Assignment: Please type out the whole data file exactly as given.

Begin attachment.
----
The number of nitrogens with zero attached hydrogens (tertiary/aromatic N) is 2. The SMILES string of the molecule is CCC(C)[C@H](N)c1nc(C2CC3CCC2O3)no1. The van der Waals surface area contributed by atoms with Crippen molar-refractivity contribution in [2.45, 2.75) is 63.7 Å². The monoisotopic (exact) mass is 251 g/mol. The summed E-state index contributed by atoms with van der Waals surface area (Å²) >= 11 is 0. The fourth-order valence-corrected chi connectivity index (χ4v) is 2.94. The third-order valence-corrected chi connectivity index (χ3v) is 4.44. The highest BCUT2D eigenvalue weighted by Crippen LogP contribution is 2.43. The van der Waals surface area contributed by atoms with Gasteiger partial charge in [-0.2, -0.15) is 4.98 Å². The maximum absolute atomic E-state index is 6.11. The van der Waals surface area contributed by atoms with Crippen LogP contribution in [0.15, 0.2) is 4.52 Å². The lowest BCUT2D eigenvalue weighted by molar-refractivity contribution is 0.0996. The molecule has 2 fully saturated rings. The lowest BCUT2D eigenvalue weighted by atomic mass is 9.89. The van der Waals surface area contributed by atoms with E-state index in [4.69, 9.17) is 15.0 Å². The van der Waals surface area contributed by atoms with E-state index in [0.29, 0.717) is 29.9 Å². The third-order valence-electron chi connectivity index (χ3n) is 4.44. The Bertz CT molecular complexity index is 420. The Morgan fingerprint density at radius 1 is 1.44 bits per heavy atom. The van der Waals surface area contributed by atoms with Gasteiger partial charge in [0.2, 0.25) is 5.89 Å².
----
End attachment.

The number of nitrogens with zero attached hydrogens (tertiary/aromatic N) is 2. The SMILES string of the molecule is CCC(C)[C@H](N)c1nc(C2CC3CCC2O3)no1. The van der Waals surface area contributed by atoms with Crippen molar-refractivity contribution in [2.45, 2.75) is 63.7 Å². The monoisotopic (exact) mass is 251 g/mol. The summed E-state index contributed by atoms with van der Waals surface area (Å²) >= 11 is 0. The fourth-order valence-corrected chi connectivity index (χ4v) is 2.94. The third-order valence-corrected chi connectivity index (χ3v) is 4.44. The highest BCUT2D eigenvalue weighted by Crippen LogP contribution is 2.43. The van der Waals surface area contributed by atoms with Gasteiger partial charge in [-0.2, -0.15) is 4.98 Å². The maximum absolute atomic E-state index is 6.11. The van der Waals surface area contributed by atoms with Crippen LogP contribution in [0.15, 0.2) is 4.52 Å². The lowest BCUT2D eigenvalue weighted by molar-refractivity contribution is 0.0996. The molecule has 2 fully saturated rings. The lowest BCUT2D eigenvalue weighted by atomic mass is 9.89. The van der Waals surface area contributed by atoms with E-state index in [4.69, 9.17) is 15.0 Å². The van der Waals surface area contributed by atoms with E-state index in [0.29, 0.717) is 29.9 Å². The third-order valence-electron chi connectivity index (χ3n) is 4.44. The Bertz CT molecular complexity index is 420. The Morgan fingerprint density at radius 1 is 1.44 bits per heavy atom. The van der Waals surface area contributed by atoms with Gasteiger partial charge in [0.2, 0.25) is 5.89 Å².